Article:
My last day had a short corn cutting session, a brutal crossfit session, the finishing up of my rock art, and then off for another play date. There’s not going to be the right words to describe the sweetness of the next 4 hours. The glee of the fingernail painting, card games, and magic tricks aside, it was the unexpected exchange of gifts that will forever be etched in my memory. Starting with the giving out of the rocks, this stirred up the emotions of the impending goodbye... they want me to write my name on the back (and I had to redo a misspelling!), so the pens come out. Two of the younger boys then make me a ‘name rock’, complete w/ drawings of my face :). Debaka comes with a gift of nail polish and tikas. Diwash makes me a paper hat. Sujan signs and gives me his school picture. Asmita gives me a note and a little plastic rose. Deepa makes me (and shows me how to make) porridge and mango chutney. Little Pratima gives me a heart hair clip, her little bear ponytail holder, and a note that I “can’t read yet... read it in secret”! Sita also gives me tikas, and as a family they give me a jungle scene art print poster :) The rational part of me wants to refuse, knowing the monetary value (easily fixed with a slip of notes the next morn;), but my sentimental side is so happy, fully feeling and reciprocating that these are gifts of love, something to remember each other by. There are a million photos, they allow me the out of the ordinary hugs, and there’s even a few rare kisses to see me off!!!
|The Bhattrai joined family :)|
|Jiwan, Sujan, and Sita|
|Debaka!! I love her :)|
I had a merry walk back to the house, only to be greeted by Santi, towing me off to her place for tea and cucumber, to show me all the pics of her kids. Then it’s to Sova and Shankar’s, for watermelon they bought ‘just for me’. The next morning is more of the same: Sova gives me bracelets. Santi comes with a tika and mango for the bus ride. Ama gives me a special tika of rice and red die, hibiscus flowers and a scarf: a blessing for a safe journey. Then they all see me off with waves in the bus smoke!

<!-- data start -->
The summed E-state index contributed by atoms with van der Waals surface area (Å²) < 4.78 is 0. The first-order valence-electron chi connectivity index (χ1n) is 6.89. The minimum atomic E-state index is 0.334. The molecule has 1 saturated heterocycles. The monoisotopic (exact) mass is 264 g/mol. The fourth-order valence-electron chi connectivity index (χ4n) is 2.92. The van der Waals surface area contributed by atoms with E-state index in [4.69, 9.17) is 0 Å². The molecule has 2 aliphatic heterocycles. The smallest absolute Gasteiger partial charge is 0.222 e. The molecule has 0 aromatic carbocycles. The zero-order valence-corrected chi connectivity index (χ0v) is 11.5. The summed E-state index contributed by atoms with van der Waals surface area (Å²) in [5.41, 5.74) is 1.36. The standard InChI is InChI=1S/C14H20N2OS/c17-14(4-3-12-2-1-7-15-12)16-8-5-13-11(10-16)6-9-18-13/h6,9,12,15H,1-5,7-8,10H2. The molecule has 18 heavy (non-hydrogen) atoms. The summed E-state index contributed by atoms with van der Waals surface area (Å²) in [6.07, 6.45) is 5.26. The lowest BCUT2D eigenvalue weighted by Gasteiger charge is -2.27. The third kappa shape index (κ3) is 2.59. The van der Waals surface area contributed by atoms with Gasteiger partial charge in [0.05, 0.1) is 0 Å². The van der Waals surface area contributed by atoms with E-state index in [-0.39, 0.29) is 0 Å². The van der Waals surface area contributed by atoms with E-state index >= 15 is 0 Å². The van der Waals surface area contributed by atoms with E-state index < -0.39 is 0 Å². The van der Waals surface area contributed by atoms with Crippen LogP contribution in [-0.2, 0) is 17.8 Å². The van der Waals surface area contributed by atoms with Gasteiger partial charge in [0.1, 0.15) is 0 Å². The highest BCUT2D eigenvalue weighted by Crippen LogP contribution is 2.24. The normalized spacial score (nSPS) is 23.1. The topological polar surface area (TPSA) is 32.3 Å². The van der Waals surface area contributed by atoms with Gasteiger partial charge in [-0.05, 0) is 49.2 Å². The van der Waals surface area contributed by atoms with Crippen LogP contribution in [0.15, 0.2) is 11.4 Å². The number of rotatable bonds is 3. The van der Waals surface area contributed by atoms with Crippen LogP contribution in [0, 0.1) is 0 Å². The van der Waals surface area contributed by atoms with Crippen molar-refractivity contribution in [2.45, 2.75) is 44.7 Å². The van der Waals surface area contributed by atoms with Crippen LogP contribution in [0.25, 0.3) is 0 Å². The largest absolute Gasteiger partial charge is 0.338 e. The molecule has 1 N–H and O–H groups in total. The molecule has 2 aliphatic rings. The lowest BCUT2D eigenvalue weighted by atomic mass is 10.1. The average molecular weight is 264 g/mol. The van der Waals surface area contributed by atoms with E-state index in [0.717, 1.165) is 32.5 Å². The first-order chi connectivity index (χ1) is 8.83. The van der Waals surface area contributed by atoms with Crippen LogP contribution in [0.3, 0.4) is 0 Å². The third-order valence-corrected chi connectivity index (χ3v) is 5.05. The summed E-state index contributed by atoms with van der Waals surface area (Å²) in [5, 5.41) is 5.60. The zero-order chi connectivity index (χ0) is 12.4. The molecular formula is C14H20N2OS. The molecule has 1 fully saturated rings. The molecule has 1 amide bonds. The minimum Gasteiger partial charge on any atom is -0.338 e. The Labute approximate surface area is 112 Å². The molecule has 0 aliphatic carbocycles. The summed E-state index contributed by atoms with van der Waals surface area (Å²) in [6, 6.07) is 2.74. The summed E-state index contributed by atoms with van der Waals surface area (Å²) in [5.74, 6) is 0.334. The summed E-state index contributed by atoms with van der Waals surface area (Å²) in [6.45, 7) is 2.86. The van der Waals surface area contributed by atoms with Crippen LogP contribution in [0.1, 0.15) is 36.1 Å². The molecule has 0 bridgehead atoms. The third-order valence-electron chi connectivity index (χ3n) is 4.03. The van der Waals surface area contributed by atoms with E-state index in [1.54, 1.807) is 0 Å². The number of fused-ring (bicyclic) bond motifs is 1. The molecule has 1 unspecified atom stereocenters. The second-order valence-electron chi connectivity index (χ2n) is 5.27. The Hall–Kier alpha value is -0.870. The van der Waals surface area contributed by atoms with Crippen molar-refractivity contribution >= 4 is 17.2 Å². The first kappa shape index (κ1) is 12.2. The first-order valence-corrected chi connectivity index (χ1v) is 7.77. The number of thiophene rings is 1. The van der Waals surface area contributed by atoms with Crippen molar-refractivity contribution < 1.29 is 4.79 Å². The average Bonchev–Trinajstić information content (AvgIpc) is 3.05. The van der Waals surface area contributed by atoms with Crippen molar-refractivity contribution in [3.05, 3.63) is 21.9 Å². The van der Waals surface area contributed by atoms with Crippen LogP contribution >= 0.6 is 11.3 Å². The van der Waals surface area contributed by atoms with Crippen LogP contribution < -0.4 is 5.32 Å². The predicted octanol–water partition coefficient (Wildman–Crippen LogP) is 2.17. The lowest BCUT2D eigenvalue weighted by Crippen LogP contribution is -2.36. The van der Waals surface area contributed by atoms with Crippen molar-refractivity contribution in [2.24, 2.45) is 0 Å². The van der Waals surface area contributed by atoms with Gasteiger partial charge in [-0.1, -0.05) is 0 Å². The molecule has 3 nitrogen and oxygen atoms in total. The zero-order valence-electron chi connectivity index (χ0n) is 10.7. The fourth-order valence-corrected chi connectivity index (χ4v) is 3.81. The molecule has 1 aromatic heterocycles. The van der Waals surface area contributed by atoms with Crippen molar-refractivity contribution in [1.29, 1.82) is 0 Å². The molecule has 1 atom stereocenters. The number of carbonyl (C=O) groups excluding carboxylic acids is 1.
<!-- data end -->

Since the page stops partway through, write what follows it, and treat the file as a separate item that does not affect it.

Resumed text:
|A safe journey blessing from Ama|
So I found myself sitting on a bus to Kathmandu, reminiscing about my feelings of the prior two weeks, the last 24 hours especially. Checking out my new bracelets, my 3/4 nail polish job, sniffing on my flower blessings, a new scarf around my neck, and rice tika falling of my head. A bag full of gifts, chomping on yummy mango jerky, and reading a sweet “secret” letter (I promised I wouldnt show anyone.. so I’ll just say it was adorable ;). I was so awed. I was so touched. I am so humbled. In such a short amount of time there was a very obvious connection. I felt the same love w/ the women and children in Kolkata... the difference here being that I had the kids as translators, so it could be easier verbalized. One moment, as we were sitting on the floor in their little hallway, Ama Dharmi, (via Asmita) told me 'I’m different than other people. I smile and I’m kind and I care, and so they are happy, and so I’m like family’. Wow, I may never have felt more honored :) On my last blogs, three people commented about me being ‘an ambassador’. I hadn’t really thought of it in this way, but I suppose that’s exactly what I'm being in cases like this. There’s a saying you may know: To the world you may be one, but to one you may be the world. The caste system is still very much in place here, and especially for this family across the field I feel it was very significant to have me pay so much attention to them. I think we all have a very powerful capacity to make or break someone's day just in the way we interact with them. I feel like I in particular have this great ability to really make someone feel very special (or the opposite I must be careful of). My closest friendships no doubt, but even a stranger via a smile, and especially the underprivileged. I do think it’s a gift too, and not just being sympathetic, because it’s not about pity... its a real true feeling of equality, with an awareness of difficult circumstances, and a desire to give someone the love and feeling of worthiness we all deserve.
|My showering of wonderful gifts :)|
That’s the wonderful thing about love. It’s free to give. And luckily it’s limitless! ANDDD.. bonus: the more you give the more you get :) Sweet deal!!!!
So for sure, IMHO, this is the way to travel. You can’t have these experiences in a motel, or by just visiting the tourist spots. You can’t have them refusing to sit on the floor, shake a dirty hand or eat the offered food. Maybe you have to use a lot of soap and have a few spider wars(!)...but you get them by really embracing a culture, dropping your ego, and letting love pour out. I hear there’s an Elephant Polo tournament around these parts... sounds like a great excuse to come back one day :)